Company of the year

Soon, Adam & Eve again faced opposition, as Hillsborough residents protested its plans to relocate from Carrboro. Once the company moved in, however, the furor died, and Adam & Eve hasn’t weathered a public controversy since. In 2005, it was even named the Hillsborough/Orange County Chamber of Commerce’s company of the year.

Adam & Eve employs 350 people and does $105 million in annual sales, mostly from its online store. In many ways, it’s a typical corporation. It offers free fitness classes and awards employees for good work. At a recent employee meeting, supervisors gave affectionate descriptions of staffers celebrating work anniversaries.

Some things set Adam & Eve apart, however. If you work there, you need to be comfortable with words your parents warned you never to say. Also, there’s a glass case in the customer contact center that holds a variety of anatomically correct sex products. These are basically reference materials that help telephone operators answer customer questions or make suggestions to encourage a bigger sale.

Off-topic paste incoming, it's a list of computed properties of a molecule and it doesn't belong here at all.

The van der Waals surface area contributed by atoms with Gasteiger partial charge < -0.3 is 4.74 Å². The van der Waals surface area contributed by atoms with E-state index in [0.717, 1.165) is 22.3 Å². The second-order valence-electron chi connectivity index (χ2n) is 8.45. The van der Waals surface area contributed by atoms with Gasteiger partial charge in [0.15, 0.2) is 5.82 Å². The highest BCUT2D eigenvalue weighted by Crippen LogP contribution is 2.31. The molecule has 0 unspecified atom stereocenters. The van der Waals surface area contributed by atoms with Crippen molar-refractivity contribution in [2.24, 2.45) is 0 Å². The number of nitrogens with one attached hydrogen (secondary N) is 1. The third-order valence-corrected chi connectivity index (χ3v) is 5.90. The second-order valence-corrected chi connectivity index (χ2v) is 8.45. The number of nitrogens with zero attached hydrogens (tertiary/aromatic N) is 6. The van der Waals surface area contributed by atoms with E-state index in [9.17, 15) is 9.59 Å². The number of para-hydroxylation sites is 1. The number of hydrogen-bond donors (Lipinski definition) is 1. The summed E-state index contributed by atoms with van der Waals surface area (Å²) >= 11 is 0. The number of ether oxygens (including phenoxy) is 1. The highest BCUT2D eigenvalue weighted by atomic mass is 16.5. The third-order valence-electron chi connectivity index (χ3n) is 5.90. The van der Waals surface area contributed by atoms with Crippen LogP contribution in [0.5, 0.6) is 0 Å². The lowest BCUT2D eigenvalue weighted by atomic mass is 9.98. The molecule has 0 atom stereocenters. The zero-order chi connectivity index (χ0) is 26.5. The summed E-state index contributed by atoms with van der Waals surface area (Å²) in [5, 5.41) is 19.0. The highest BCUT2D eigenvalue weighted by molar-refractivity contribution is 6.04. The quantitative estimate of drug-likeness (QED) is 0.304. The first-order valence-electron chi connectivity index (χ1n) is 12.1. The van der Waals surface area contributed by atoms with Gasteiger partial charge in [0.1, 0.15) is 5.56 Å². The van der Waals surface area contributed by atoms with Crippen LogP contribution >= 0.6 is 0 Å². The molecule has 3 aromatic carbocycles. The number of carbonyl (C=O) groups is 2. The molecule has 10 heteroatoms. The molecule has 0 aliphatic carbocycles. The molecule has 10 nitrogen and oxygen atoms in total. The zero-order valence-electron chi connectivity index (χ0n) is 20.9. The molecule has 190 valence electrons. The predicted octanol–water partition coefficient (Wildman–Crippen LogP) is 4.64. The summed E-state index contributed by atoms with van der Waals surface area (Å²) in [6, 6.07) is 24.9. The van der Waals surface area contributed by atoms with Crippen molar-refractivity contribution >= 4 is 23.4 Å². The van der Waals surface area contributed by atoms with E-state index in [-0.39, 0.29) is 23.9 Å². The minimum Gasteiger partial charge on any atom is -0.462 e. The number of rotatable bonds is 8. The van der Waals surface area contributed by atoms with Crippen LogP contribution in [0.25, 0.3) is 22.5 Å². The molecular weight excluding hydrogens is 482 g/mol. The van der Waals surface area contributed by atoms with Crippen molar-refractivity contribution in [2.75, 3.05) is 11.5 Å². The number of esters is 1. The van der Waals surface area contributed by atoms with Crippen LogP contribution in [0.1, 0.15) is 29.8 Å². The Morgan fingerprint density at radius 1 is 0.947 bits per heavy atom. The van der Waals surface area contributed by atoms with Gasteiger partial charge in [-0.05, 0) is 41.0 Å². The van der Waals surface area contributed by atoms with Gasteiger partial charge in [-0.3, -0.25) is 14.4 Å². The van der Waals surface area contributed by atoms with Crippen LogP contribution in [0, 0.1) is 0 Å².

For years, Harvey led both Adam & Eve and DKT International, the nonprofit he founded. Adam & Eve is owned by 95 employees, including Harvey, whose holding is less than half and set to decline over time at his request. Now 76 years old, he’s retired but remains on both boards. He lives with his wife outside Washington, D.C., and travels regularly to Hillsborough to spend time at Adam & Eve.

“My presence here is kind of optional,” he said during a visit in May. He describes himself as guru and historian, “the person they come to when they want to find out what happened in 1976.”

You’d guess that Harvey was a professor, not a porn seller. Reading glasses perch on his nose, and even when he talks about adult products, he sounds scholarly. (“The popularity of vibrators in America is quite astonishing,” he notes during one interview.)

Connecting all Harvey’s endeavors, says DKT President Christopher Purdy, “is this deep, deep passion for freedom – freedom to choose how many kids you want, freedom to do what you want to do in the bedroom, freedom to lead the life you want to lead.”

One recent venture is the DKT Liberty Project, a nonprofit whose civil liberty-oriented aims include ending the nation’s war on drugs. A self-described libertarian, Harvey is also co-writing a book about welfare reform that advocates for policies, such as the earned income tax credit, that would make it easier for people to move off welfare.